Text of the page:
-Some of the other Kings that we figure to be original – Macbeth and King Lear, and even Hamlet! – rely on earlier sources. Far beyond the Lear cited in Geoffrey of Monmouth – who claimed that he and King Arthur were real historical entities! – are ancient Celtic legends of King Lir, who abused his children on false pretenses and saw his trust in wicked women rewarded with his ruin. Macbeth was a real historical figure who actually reigned fairly long and relatively well, as expressed in Holinshed’s Chronicles – consider that the vastly unpopular future heir to Elizabeth I, James, was a Catholic (boo!) King of Scotland (double boo!) while Shakespeare was writing and you can see how he might have influenced proceedings. Hamlet, or “Amleth”, was the much more assertive hero of a set of nasty Viking legends, in which he did much less thinking about life and the essence of human happiness and much more chopping bits off of people with giant axes. Shakespeare clearly ruined that far more exciting story, one is tempted to argue. More seriously, for a man whose son (Hamnet) had recently died to write a play of failed fathers and hurt sons is a telling personal touch.
-The lighter plays often borrowed from earlier traditions of comedy: The Comedy of Errors is a straight-up remake of Menaechmi by Plautus with even more identical twins. Much Ado About Nothing would similarly revisit Orlando Furioso if the unbelievably boring romance of Hero and Claudio were not delightfully kicked out of focus by the “merry war” between Beatrice and Benedict. Troilus and Cressida doesn’t even attempt to disguise its treatment of a legend as old as the Trojan War myths, most famously (for the English) visited in Chaucer’s Troilus and Criseyde. As usual for Shakespeare though, all three massively improve on their sources; Comedy of Errors adds class consciousness and romance to its formulaic original. Much Ado (as mentioned previously) invents Beatrice and Benedick and thus defines the romantic comedy convention that, through Pride and Prejudice to The Philadelphia Story and the modern day, holds that couples who fight fiercest love best. Troilus is – well, a pretty desperate and morbid tragedy that Shakespeare turns into a fairly sweet comedy which also invents the Elizabethan word for ‘pimp’. Always trying to help the progress of communication for humanity as a whole, that Shakespeare.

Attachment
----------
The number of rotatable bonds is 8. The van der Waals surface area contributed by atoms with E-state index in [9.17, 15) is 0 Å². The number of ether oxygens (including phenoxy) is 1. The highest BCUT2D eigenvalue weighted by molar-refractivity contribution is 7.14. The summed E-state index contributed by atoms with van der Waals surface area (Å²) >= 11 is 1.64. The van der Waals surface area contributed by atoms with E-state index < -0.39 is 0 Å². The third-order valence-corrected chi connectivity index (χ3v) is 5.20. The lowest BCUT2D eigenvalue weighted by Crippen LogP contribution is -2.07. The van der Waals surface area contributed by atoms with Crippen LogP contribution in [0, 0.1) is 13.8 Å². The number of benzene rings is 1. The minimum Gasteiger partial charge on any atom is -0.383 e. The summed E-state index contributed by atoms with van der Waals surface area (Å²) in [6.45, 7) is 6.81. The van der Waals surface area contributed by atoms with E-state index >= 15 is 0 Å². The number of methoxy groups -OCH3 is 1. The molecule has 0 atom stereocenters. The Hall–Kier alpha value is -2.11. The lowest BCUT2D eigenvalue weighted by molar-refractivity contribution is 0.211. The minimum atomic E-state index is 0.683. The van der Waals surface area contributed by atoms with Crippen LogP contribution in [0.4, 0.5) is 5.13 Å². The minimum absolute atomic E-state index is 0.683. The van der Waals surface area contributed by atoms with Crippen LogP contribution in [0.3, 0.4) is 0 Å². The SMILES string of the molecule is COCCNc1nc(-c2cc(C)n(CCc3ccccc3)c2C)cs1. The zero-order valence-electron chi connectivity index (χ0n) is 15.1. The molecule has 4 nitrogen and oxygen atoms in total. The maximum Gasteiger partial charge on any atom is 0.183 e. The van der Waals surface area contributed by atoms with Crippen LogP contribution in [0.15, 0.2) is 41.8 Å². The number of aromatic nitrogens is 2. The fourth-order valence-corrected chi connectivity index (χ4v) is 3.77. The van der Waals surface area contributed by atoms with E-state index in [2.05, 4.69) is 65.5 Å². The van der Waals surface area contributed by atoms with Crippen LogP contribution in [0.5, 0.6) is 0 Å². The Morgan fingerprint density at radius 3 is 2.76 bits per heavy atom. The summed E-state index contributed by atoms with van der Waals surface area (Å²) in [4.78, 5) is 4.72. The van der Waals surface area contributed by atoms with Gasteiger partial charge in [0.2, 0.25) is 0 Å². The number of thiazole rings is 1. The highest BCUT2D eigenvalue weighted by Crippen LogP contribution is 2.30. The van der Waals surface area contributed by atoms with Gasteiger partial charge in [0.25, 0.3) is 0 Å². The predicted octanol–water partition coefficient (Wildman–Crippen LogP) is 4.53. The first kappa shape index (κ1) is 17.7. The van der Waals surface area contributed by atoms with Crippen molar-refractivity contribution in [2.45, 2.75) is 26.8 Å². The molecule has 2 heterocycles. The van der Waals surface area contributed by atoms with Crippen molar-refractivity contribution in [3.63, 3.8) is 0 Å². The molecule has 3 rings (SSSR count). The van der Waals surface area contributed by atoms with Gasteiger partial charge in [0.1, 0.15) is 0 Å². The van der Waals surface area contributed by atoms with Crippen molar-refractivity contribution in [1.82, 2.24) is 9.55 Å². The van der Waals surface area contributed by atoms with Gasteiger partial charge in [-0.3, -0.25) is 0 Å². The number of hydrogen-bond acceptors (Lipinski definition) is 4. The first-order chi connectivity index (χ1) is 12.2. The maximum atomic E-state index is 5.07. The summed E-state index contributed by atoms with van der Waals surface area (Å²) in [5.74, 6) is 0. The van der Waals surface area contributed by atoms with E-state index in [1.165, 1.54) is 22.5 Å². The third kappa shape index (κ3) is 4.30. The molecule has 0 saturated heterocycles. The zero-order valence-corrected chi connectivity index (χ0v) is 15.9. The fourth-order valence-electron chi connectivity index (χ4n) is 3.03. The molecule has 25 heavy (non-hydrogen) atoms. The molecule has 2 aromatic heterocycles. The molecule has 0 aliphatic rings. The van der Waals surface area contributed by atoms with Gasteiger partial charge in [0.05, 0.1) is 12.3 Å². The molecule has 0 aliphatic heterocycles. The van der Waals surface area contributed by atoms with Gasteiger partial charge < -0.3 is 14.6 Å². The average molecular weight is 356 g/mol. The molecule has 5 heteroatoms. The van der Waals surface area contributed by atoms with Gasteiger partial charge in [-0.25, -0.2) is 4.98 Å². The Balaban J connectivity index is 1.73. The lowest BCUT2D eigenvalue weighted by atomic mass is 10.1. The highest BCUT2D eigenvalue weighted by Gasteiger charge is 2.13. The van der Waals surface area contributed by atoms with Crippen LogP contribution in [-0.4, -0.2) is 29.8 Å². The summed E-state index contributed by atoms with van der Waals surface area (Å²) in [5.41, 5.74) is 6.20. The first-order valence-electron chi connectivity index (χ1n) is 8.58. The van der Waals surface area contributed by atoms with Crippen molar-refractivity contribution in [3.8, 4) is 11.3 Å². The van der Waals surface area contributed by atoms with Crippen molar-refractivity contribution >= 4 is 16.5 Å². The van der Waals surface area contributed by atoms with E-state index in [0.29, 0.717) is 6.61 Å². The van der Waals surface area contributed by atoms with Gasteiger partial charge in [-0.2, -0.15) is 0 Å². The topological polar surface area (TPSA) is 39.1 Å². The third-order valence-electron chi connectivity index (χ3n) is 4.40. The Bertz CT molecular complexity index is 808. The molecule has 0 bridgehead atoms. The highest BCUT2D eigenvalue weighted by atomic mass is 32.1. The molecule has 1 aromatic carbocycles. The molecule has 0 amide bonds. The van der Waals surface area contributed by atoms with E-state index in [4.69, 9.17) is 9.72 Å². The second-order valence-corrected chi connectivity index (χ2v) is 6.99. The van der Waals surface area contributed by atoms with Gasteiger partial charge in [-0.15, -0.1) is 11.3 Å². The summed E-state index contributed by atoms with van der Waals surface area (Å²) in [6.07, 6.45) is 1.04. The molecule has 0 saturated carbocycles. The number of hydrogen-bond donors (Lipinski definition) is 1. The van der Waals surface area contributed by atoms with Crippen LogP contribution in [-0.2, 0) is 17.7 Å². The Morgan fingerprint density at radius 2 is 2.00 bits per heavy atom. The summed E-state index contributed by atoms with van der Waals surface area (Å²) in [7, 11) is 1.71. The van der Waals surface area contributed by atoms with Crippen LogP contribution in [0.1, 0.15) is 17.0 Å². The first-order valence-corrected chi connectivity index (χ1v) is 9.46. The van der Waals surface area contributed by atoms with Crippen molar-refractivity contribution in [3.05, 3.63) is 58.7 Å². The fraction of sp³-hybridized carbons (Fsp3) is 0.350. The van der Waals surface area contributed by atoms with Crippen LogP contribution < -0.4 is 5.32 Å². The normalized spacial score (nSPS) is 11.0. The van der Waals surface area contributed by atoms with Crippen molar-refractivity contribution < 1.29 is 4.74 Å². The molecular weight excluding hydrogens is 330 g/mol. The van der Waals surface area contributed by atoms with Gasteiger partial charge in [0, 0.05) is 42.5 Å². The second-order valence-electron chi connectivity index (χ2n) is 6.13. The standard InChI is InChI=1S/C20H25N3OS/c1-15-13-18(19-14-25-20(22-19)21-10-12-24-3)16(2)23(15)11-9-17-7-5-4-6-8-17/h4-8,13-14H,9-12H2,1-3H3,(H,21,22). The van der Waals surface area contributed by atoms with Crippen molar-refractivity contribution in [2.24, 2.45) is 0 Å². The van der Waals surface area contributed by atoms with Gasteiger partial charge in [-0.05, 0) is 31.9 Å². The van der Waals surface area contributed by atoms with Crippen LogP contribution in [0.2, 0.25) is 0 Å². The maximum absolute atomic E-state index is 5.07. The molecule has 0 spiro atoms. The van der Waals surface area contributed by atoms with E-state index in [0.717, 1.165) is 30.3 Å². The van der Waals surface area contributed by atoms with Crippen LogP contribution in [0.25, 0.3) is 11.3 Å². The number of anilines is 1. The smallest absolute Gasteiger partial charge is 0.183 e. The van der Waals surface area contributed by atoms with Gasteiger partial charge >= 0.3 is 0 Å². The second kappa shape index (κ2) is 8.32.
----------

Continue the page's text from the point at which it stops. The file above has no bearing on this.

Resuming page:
In all these cases, remember (O Constant Readers) that “good artists borrow, great artists steal.” To take a previous work and be influenced by it is tolerable; to convincingly make it your own is brilliant. Beautifully, perfectly, that quote is ascribed to the 1920s, and was claimed by both T.S. Eliot and Pablo Picasso. The wonderful irony is that both the poet and the painter were great enough artists that either could be plausibly claimed to have stolen it from each other. Art imitates life, but often does so best by imitating other – and inferior art.